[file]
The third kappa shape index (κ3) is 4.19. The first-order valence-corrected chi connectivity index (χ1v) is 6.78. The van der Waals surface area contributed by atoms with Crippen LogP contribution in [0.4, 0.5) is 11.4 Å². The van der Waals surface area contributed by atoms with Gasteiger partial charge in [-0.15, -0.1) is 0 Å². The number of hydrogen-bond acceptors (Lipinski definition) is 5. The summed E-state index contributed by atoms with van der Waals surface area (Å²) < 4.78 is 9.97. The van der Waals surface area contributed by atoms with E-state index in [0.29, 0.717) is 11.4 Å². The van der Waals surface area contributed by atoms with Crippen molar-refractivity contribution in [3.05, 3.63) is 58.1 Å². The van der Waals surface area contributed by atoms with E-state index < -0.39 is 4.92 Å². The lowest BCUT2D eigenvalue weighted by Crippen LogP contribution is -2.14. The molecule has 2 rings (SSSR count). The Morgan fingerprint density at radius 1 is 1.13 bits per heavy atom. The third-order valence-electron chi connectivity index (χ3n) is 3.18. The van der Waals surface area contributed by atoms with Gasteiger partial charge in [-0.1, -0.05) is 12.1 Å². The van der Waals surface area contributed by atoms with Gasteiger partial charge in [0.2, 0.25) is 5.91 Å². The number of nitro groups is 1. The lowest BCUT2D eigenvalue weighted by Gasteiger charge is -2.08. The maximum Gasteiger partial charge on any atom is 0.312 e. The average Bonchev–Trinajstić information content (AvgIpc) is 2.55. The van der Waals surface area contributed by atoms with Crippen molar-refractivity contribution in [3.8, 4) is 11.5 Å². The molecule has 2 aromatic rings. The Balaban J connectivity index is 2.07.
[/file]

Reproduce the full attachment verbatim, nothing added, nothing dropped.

The third kappa shape index (κ3) is 4.19. The first-order valence-corrected chi connectivity index (χ1v) is 6.78. The van der Waals surface area contributed by atoms with Crippen LogP contribution in [0.4, 0.5) is 11.4 Å². The van der Waals surface area contributed by atoms with Gasteiger partial charge in [-0.15, -0.1) is 0 Å². The number of hydrogen-bond acceptors (Lipinski definition) is 5. The summed E-state index contributed by atoms with van der Waals surface area (Å²) < 4.78 is 9.97. The van der Waals surface area contributed by atoms with E-state index in [0.29, 0.717) is 11.4 Å². The van der Waals surface area contributed by atoms with Crippen molar-refractivity contribution in [3.05, 3.63) is 58.1 Å². The van der Waals surface area contributed by atoms with E-state index < -0.39 is 4.92 Å². The lowest BCUT2D eigenvalue weighted by Crippen LogP contribution is -2.14. The molecule has 2 rings (SSSR count). The Morgan fingerprint density at radius 1 is 1.13 bits per heavy atom. The third-order valence-electron chi connectivity index (χ3n) is 3.18. The van der Waals surface area contributed by atoms with Gasteiger partial charge in [-0.1, -0.05) is 12.1 Å². The van der Waals surface area contributed by atoms with Gasteiger partial charge in [0.2, 0.25) is 5.91 Å². The number of nitro groups is 1. The lowest BCUT2D eigenvalue weighted by Gasteiger charge is -2.08. The maximum Gasteiger partial charge on any atom is 0.312 e. The average Bonchev–Trinajstić information content (AvgIpc) is 2.55. The van der Waals surface area contributed by atoms with Crippen molar-refractivity contribution in [3.8, 4) is 11.5 Å². The molecule has 2 aromatic rings. The Balaban J connectivity index is 2.07.